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Apt Phrases Live On - But Not Always Quoted Correctly


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I will be on vacation this week - a diversion that causes my grandchildren to fall on the floor laughing. They believe I am on permanent vacation in Florida. Inasmuch as I write this column in advance of my usual deadline for current events, which might change direction suddenly, I respond instead to questions from readers about recent quotations. Friend C. J. , asks me to explain the phrase “all of a sudden" used in a news story. He says he doesn't know what is “part of a sudden. "

My dog-eared Dictionary of Americanisms, published by the University of Chicago, devotes a page to the colloquial use of “all" as a modifier making other words emphatic.

Examples are “I'm all in, " “He's all right, " “All together now, " and “Kids play all day. " The latter is often made doubly emphatic, as in “all day long. "

Davy Crockett is quoted as declaring in 1840: “I was rigged all-a-tanto" - the latter word being a bugle call for swift pace.

There are several degrees of suddenly: abruptly, instantly, twinkling, immediately, presto, and the ever-popular “all at once. "

Thus we find that “all" is the lazy communicators’ refuge from an inadequate vocabulary - a defect that does not afflict C. J. and therefore is a puzzle to him.

* * *
George, my E-mail respondent, wants an explanation of “panty waists. " Following is my reply: Obviously you are a lexicographer (Gr. lexikographos). I am pleased that you appreciate colorful language. After 60 years as a word smith, I am bored by pusillanimous phrases. The word “panty-waist" is a common colloquialism - or was until johnny-come-lately talking heads glommed onto TV and stifled us with clichés. Internet may be the last bastion of intellectuals.

"Pantie" has been a pejorative at least since 1845 when the Knickerbocker Papers opined: “If your panties weren't sheeted home at the bottom, you'd out-jump a monkey. "

"Panty-waist" is a lower undergarment only. Men and boys in my youth relied on BVDs covering the torso, upper arms, and upper thighs. A “trap door" - not sheeted at the bottom - accommodated natural contingencies.

Roget's Thesaurus lists panty-waist as one of the synonyms for “weakling: softy, jelly fish, big baby, chicken, milk-toast, sop, namby-pamby, mollycoddle, cream puff, push-over, light-weight, doormat, droop, effeminate, and sissy. " In my opinion, each of these, singly and collectively, described liberal Congresses and the United Nations during the 1980s. I hope you agree - if not, then that you've been titillated by my glottologic gambit.

* * *
Friend A. B. chides me for not mentioning President John F. Kennedy's inaugural challenge: “Ask not what your country can do for you, ask what you can do for your country. " Kennedy's speech writer, Historian John Kenneth Galbraith, stole the line from President Warren Harding. In a speech to the Republican national convention June 7, 1916, Harding declared: “We must have a citizenship less concerned about what the government can do for it, and more anxious about what it can do for the nation. "

Harding stole the line from Le Baron Russell Briggs, who wrote in the 1914 magazine College Life: “The youth who loves his Alma Mater will always ask, not ‘What can she do for me?’ but ‘What can I do for her?'"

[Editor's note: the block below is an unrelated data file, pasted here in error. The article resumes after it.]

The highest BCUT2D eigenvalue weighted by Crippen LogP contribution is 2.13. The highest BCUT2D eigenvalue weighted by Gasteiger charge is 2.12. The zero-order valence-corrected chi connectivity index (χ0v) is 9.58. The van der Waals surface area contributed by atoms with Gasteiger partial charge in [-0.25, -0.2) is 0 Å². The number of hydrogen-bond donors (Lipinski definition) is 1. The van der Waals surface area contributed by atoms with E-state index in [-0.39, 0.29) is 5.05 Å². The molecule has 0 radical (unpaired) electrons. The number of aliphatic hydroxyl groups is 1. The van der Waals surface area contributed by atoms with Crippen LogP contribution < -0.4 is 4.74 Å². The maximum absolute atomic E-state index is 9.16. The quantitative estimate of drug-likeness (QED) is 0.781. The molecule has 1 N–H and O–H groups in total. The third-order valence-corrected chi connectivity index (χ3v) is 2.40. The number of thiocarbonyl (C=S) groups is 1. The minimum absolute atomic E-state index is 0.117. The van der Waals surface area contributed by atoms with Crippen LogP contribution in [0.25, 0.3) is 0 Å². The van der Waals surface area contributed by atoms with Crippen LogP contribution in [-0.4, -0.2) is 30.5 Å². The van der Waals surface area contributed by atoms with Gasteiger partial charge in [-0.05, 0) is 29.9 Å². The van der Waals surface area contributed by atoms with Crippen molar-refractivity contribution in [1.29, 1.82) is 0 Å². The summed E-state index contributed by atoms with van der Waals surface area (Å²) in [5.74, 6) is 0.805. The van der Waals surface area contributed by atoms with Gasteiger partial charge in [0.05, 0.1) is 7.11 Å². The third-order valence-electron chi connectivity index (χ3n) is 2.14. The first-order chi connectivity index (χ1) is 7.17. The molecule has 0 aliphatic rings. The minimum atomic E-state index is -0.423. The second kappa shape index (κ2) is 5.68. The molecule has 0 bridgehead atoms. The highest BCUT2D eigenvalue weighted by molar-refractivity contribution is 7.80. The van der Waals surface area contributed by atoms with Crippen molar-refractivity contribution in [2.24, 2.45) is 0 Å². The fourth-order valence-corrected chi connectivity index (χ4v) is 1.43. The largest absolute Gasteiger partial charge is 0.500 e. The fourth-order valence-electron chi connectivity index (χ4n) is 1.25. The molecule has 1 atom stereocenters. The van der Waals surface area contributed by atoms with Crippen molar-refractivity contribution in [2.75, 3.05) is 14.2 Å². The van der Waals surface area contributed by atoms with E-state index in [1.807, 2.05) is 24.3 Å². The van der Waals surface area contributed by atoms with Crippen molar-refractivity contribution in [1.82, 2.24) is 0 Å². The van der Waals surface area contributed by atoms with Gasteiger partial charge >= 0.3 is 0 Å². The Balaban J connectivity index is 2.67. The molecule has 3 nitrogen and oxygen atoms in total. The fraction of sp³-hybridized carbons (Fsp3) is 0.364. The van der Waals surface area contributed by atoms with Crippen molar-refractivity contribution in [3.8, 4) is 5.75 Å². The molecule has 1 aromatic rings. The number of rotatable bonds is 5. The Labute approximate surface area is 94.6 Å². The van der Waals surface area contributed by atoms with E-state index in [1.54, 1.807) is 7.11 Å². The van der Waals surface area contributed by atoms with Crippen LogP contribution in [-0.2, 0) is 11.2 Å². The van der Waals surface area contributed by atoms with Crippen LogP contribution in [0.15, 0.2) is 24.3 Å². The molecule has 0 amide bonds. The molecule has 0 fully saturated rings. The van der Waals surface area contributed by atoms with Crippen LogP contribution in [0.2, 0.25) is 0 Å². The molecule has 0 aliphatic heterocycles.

Briggs stole the line from a speech by Judge Oliver Wendell Holmes, Jr. , before a Grand Army of the Republic convention May 30, 1884: “We pause to recall what our country has done for each of us, and to ask ourselves what we can do for our country in return. "

Galbraith once said, “Nothing is so admirable in politics as a short memory. "

* * *
Avid sports fan S. C. challenges Coach Red Sanders as my source for the statement: “Winning isn't everything, it's the only thing. " S. C. says it was Vince Lombardi.

According to Bartlett's Familiar Quotations, Sanders said it in 1953 as I quoted. Lombardi said it differently in a 1962 interview: “Winning isn't everything, but wanting to win is. "

* * *
While I'm on sport quotes, I might as well set the record straight about Yogi Berra's comment on the 1973 National League pennant race: “It ain't over ‘til its over. "

This is a variant of an old southern adage: “Church ain't out ‘til the fat lady sings. " TV newscaster Daniel Cook in 1978 rendered it as: “The opera ain't over ‘til the fat lady sings. "

* * *
Sir Winston Churchill did not say in 1940 “I have nothing to offer but blood, sweat and tears. " The correct quote is: “I have nothing to offer but blood, toil, tears and sweat. " This is a variation of a similar sentence he wrote in 1931 about the armies of the Russian czar: “Their sweat, their tears, their blood bedewed the endless plain. "

The phrasing was well known from earlier sources.

The English poet John Donne wrote in 1611: “Mollify it with thy tears, or sweat, or blood. "

George Byron, another English poet, wrote in 1823: “Year after year, they voted cent for cent - blood, sweat and tear-wrung millions. "

July 21, 1996


The Democratic National Committee has proposed a great way to raise campaign money. For $130,000 (no kidding) you can sleep at the White House in the Lincoln bed.

With whom?

* * *
Never sleep with anybody crazier than yourself.
* * *
Victor Borge says Santa Claus has the right idea - visit people once a year.

Lindsey Williams is a Sun columnist who can be contacted at: or

Website: with over a thousand of Lin's Editorial & At Large articles written over 40 years.

Also featured in its entirety is Lin's groundbreaking book “Boldly Onward, " that critically analyzes and develops theories about the original Spanish explorers of America. (fully indexed/searchable)


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